Government restrictions on religion reached a new high in 2021. Globally, the median score on our 10-point Government Restrictions Index rose from 2.8 in 2020 to 3.0 in 2021 – the highest level recorded since we began tracking this in 2007. The index tracks 20 measures on government laws, policies and actions that limit religious beliefs and practices, including banning certain faiths; the use of force against religious groups; preferential treatment of some groups over others; and restrictions on preaching, converting or proselytizing.

The most common kinds of government restrictions on religion in 2021 included harassment of religious groups and interference in worship. Governments harassed religious groups in 183 countries, the most on record. The harassment took a wide range of forms, from the use of physical force to derogatory comments made by public officials.

In Nicaragua, for example, top public officials verbally attacked Catholic clergy for supporting pro-democracy protestors. The president and vice president, who is also the first lady, called Catholic priests and bishops “terrorists in cassocks” and “coup-plotters.” A member of the National Assembly, Wilfredo Navarro Moreira, also called a cardinal and several bishops “servants of the devil” in a television interview.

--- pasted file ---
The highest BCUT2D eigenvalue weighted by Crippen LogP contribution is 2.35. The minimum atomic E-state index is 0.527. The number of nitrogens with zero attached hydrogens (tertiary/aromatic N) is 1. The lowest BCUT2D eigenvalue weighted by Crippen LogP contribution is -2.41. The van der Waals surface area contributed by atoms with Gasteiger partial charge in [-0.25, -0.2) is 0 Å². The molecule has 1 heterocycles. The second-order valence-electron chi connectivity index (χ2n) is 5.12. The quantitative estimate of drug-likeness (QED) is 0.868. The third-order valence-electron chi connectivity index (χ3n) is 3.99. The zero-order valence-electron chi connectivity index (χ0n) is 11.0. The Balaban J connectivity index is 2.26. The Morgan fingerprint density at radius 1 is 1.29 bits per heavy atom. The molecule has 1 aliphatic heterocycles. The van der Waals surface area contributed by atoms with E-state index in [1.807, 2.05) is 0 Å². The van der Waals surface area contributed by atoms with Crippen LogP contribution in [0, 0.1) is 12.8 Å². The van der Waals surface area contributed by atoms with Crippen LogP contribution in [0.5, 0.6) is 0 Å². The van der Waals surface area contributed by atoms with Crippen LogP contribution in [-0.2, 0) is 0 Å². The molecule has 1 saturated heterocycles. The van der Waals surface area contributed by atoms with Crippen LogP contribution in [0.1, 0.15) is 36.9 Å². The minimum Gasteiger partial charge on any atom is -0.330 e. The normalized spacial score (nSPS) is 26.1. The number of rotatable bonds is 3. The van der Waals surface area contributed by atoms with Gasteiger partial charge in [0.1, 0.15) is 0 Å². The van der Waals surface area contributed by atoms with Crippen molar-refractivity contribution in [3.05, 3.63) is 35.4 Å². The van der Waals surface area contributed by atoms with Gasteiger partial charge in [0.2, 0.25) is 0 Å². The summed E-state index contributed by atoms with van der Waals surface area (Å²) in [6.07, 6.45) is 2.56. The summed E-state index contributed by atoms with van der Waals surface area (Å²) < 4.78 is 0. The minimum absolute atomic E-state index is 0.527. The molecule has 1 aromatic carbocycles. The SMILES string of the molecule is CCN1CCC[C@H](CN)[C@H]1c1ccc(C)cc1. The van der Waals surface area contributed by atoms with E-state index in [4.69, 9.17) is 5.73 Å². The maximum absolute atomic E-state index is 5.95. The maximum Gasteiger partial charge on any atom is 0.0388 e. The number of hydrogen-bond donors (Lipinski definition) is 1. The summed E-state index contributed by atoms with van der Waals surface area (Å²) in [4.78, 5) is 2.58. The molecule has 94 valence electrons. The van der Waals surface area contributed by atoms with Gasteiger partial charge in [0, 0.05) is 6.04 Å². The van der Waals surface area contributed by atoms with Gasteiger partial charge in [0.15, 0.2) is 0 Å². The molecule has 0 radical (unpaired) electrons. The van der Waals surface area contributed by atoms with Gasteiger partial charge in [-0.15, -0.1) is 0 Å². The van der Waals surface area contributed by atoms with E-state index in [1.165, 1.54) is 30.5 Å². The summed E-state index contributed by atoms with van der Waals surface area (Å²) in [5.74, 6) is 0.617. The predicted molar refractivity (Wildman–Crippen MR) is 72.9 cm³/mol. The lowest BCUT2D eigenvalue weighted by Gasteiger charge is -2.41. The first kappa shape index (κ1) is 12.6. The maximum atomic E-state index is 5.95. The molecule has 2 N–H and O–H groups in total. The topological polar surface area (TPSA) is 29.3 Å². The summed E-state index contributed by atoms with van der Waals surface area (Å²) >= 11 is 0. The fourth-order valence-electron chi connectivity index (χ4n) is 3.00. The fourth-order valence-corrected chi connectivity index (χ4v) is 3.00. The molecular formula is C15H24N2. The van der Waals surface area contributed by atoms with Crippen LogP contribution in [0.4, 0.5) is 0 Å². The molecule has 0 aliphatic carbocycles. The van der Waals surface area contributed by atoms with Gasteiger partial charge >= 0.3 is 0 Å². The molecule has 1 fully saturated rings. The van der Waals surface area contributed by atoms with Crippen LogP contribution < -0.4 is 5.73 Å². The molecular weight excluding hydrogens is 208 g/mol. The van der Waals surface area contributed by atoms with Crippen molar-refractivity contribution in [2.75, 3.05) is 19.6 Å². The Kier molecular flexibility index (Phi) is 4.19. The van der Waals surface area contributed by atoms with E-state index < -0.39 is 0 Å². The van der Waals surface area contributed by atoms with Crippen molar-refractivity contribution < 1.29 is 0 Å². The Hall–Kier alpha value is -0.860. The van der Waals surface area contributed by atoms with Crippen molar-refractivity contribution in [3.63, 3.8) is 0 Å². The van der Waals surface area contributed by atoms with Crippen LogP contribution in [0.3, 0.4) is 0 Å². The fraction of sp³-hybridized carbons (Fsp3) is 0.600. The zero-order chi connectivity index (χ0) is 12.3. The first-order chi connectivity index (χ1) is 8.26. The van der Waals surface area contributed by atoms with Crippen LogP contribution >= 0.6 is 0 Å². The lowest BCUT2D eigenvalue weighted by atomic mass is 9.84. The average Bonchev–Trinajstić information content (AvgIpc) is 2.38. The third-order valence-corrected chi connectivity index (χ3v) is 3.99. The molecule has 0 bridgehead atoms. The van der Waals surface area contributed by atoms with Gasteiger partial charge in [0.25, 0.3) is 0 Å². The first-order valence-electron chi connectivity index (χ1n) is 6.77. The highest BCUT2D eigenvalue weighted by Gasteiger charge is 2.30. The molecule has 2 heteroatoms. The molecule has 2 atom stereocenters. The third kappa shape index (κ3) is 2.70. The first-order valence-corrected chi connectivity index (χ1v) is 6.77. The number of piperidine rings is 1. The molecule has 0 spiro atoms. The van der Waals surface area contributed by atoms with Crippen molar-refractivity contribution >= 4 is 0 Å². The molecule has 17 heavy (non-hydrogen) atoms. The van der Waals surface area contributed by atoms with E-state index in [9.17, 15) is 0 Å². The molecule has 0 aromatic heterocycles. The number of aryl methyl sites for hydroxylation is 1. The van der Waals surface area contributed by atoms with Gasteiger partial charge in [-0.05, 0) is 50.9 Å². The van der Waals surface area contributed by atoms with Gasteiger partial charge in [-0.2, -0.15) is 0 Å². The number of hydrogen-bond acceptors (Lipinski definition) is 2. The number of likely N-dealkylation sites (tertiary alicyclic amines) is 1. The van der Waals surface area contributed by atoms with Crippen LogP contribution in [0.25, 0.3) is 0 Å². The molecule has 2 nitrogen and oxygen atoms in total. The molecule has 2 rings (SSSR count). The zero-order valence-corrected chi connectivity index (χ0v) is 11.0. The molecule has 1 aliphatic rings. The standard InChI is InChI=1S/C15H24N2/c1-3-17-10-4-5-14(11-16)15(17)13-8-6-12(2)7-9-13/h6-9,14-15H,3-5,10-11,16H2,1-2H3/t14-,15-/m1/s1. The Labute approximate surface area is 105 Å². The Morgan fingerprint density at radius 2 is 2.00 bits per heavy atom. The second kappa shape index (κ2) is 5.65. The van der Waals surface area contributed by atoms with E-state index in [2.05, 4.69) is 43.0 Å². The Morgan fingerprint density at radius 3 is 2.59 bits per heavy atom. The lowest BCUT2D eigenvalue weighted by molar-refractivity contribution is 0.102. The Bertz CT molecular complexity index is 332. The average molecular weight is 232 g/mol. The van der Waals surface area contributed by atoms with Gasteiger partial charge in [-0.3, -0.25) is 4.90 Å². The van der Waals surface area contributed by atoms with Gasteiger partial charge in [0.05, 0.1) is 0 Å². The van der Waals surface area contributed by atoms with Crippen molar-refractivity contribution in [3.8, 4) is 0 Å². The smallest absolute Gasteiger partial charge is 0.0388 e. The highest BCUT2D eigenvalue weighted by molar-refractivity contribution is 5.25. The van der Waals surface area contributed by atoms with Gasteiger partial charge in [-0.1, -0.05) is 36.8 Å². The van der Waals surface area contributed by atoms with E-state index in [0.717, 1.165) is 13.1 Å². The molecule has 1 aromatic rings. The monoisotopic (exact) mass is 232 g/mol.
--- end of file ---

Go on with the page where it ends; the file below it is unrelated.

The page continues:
Meanwhile, governments interfered in worship in 163 countries, very close to the peak level of 164 countries reached in 2020. Government interference in worship includes policies or actions that disrupt religious gatherings, deny permits for religious activities, bar access to places of worship, and restrict other rituals.

A line chart showing that, since 2007, number of countries where governments have harassed religious groups or interfered in worship has increased.